CAA’s Bryan Lourd on the WGA, Black Lives Matter and the Pandemic’s Impact on the Business

In a sprawling keynote conversation with Ziffren Brittenham partner Ken Ziffren at the UCLA Entertainment

In a sprawling keynote conversation with Ziffren Brittenham partner Ken Ziffren at the UCLA Entertainment Symposium, CAA managing partner and co-chairman Bryan Lourd opened up about his thoughts on the ongoing Writers Guild conflict, the Black Lives Matter movement and the agency’s efforts to diversify, and the COVID-19 pandemic’s impact on the entertainment industry.

Lourd was a late addition to the roster; former WarnerMedia Entertainment chairman Bob Greenblatt had originally been slated to speak before his sudden departure from the company amid a major executive shakeup last week.

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On the topic of the ongoing packaging feud between the Writers Guild of America and the major talent agencies, Lourd said that he feels a “great responsibility to the entire culture and the entire ecosystem of the artists’ side of the equation of show business.”

“With zero sort of apology, I hate how this has gone; I don’t like anything about it,” said Lourd. “We never wanted to be in conflict with them, I don’t want to be in conflict with them now. We’re not holding out, I hope we do make a deal. We want to make a deal. We want to have a conversation about about what we know from the street about what is actually going on in their members lives and what the opportunities are.”

He says that CAA has “not had that opportunity to do that, which is something most people don’t know.”

Of the four major agencies, UTA and ICM have signed agreements with the WGA over the last month to adjust their packaging practices.

Lourd believes the heart of the WGA-ATA conflict is that “there is a way of thinking about things that is in the past, as opposed to what’s possible in the future. And I want us to at least have our day in court to be able to explain what we know, and hope that we can get to some situation that’s better for them and us.”

His comments streamed online on the same day that a federal judge denied WME and CAA’s motion to dismiss the WGA’s claims against he agencies. Additionally, the WGA’s packaging fee trial was delayed today from March of next year to August 2021.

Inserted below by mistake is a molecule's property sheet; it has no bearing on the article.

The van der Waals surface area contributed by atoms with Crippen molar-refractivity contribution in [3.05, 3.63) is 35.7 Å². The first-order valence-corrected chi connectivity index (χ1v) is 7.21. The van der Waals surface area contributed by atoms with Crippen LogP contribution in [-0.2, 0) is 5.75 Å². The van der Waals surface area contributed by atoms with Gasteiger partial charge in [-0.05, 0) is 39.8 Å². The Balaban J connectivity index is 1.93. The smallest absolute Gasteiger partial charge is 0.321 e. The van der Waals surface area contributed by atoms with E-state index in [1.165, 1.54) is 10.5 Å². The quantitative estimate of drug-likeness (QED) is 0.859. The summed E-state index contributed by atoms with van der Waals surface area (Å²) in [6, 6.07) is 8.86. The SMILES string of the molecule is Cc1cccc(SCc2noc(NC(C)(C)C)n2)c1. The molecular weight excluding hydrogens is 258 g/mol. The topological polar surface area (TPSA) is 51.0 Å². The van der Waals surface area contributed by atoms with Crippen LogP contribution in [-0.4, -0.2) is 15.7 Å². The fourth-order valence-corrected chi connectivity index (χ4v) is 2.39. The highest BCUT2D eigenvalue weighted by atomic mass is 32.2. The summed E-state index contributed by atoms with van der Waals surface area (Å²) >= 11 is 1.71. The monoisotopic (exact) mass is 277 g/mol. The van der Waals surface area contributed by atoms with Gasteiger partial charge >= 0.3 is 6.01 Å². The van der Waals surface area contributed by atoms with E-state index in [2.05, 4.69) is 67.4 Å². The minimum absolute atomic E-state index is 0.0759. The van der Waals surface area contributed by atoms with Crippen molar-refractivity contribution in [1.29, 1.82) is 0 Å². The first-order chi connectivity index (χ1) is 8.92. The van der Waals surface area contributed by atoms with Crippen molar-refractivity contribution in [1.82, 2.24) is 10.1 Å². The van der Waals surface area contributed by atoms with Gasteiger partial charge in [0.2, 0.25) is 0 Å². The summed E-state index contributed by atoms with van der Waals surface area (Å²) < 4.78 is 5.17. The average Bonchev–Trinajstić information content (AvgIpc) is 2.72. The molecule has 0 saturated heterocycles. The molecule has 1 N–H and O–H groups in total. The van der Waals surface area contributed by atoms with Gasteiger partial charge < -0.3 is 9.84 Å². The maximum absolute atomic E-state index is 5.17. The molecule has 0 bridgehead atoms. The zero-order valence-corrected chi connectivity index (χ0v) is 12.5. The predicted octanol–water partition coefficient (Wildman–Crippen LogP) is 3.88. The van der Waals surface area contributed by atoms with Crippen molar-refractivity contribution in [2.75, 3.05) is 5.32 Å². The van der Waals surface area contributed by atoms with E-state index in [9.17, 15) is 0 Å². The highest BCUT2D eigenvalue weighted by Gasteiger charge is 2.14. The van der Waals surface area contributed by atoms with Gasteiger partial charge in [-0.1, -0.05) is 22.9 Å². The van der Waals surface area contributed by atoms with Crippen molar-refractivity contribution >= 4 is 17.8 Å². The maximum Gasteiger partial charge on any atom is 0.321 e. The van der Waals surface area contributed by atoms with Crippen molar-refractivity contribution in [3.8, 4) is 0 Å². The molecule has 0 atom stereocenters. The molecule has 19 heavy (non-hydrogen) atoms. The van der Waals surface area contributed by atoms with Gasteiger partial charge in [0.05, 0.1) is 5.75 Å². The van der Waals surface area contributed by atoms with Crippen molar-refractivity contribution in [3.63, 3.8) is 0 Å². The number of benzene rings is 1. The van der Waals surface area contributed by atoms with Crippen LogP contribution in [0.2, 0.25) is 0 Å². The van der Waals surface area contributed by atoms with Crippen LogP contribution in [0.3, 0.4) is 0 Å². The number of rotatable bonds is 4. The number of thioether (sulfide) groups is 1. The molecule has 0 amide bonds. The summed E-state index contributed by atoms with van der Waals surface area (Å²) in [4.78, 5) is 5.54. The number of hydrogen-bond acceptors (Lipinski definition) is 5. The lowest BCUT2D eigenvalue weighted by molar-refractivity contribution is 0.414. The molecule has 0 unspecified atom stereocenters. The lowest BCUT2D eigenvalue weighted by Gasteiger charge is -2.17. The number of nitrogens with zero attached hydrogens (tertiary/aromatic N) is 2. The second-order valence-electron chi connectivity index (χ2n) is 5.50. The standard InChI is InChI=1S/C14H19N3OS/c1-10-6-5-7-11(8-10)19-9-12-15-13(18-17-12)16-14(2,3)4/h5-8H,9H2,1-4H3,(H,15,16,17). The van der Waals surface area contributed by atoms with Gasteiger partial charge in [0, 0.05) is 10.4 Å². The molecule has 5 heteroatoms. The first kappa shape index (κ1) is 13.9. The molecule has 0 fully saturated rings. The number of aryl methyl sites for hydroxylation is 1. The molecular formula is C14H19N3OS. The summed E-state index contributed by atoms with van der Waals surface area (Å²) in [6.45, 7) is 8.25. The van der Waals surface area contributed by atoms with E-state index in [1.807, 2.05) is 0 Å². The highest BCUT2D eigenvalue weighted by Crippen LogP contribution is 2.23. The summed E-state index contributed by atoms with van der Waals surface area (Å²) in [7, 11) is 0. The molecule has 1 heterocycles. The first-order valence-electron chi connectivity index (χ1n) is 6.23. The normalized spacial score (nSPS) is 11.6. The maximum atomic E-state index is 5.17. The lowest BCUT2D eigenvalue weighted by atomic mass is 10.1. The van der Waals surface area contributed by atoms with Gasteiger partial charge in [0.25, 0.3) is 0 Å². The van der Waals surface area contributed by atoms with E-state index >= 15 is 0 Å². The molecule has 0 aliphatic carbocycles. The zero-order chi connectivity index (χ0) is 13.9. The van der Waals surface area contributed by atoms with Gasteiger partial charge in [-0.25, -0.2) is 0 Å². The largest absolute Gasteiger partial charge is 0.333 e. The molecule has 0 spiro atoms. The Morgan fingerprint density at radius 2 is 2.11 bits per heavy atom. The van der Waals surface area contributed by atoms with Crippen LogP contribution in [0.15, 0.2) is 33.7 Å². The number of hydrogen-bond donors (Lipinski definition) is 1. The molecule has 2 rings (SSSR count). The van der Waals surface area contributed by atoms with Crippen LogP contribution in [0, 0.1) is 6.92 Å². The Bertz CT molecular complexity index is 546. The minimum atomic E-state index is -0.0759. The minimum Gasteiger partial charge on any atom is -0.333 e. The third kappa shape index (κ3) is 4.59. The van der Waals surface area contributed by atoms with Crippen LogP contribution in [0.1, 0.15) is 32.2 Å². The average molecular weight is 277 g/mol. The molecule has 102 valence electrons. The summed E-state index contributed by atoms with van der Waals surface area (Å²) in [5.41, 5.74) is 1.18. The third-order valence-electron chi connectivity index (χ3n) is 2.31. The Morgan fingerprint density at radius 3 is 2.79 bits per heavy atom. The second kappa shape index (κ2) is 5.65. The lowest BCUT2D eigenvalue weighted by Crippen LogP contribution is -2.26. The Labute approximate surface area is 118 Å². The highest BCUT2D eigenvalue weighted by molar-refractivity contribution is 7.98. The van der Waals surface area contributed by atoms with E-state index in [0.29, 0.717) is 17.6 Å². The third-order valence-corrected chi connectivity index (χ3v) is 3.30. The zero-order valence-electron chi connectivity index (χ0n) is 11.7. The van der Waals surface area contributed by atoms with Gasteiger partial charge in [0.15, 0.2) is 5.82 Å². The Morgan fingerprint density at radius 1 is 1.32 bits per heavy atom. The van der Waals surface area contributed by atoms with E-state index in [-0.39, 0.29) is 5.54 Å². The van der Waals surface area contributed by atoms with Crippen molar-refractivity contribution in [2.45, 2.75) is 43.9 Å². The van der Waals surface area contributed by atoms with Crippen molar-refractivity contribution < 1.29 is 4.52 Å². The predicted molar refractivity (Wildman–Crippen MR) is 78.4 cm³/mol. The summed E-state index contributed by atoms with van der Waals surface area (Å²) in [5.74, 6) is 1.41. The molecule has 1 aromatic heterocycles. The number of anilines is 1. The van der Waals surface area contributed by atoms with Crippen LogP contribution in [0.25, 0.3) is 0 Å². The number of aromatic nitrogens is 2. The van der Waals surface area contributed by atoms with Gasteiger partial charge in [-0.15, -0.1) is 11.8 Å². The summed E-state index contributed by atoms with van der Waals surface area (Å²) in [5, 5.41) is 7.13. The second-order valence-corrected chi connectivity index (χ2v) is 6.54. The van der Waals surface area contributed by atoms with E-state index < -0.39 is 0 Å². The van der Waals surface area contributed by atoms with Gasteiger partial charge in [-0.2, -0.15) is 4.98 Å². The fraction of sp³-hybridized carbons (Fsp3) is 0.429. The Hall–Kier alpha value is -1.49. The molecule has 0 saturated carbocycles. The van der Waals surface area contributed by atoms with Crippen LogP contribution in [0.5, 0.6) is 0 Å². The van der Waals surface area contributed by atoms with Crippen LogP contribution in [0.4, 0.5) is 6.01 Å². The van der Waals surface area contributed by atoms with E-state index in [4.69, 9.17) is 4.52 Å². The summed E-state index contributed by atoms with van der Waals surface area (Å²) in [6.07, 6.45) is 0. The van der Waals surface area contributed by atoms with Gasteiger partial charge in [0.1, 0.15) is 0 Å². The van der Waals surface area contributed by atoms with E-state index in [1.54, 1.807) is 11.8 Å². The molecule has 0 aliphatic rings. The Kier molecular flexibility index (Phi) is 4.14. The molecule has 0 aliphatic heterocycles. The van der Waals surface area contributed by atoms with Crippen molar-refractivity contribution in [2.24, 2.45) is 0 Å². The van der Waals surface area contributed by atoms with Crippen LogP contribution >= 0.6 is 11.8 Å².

Lourd went on to say he is “doubling down on the agency business.” that major tech companies like Apple, Google, Facebook, Amazon and Netflix “are bigger and more powerful than anything we ever dealt with.”

“If we on the representation side, including lawyers, don’t really lock arms and protect our clients and really fight for our clients, it’s a disaster,” he said. “So I hope we’re gonna be stronger. And our business plan is purely about that.”

When Ziffren asked about the Me Too movement and Black Lives Matter, Lourd responded that it was “not an uncomplicated thing to talk about,” and that we are all living in a time of “great awareness and a reckoning with what we did and didn’t do.”

“I think in the revisit of all of it, those of us that — and I hope I’m in this category — have the confidence and the security to know that there’s great improvements to be made everywhere in what we do, and a great responsibility, especially on the part of, of white men,” said Lourd.

He believes CAA has “hit this head on” and made “great headway” over the last decade to diversify and create pay equity. The agency proudly represents the founders of Black Lives Matter, he noted, and works with the Legal Defense Fund.

The pair also discussed the ongoing COVID-19 pandemic. At the start of the shelter-at-home period in March, the effects on CAA’s business were immediate, said Lourd, adding that on the music and sports side, “income literally stopped three days later.”

But the TV, film, and independent film financing sides of the business initially kept going, he said, calling it “Dickensian… It’s the best of times on one side of the company, and the complete worst of times on the other.”

CAA in July laid off around 90 agents and executives and furloughed around 275 support staffers, calling it “an unprecedented and painful moment” for the agency.

“With the visibility that we all have now into ’21 and ’22, in my opinion, it was impossible to maintain the size of the workforce that we had responsibly,” said Lourd.

The most difficult part of the ongoing coronavirus pandemic, now five months along stateside, is not knowing when a vaccine will be available or what therapeutics will work against the virus, he said.

“You can make all these plans about about when audiences can come back, and when sports can go… [but] until there are real answers about that, and there’s a way to stop people from dying, it’s impossible to make these plans,” said Lourd.

But he expressed optimism about the industry making a post-pandemic comeback.

“I don’t think it’s dead or gone, and I think that the first safe Friday night in the in the next six months, year, three months, whenever it is, will be maybe one of the biggest nights in movies in the history of the business. I think that the audience is dormant and waiting,” said Lourd. “Same thing with concerts, same thing with sports.”

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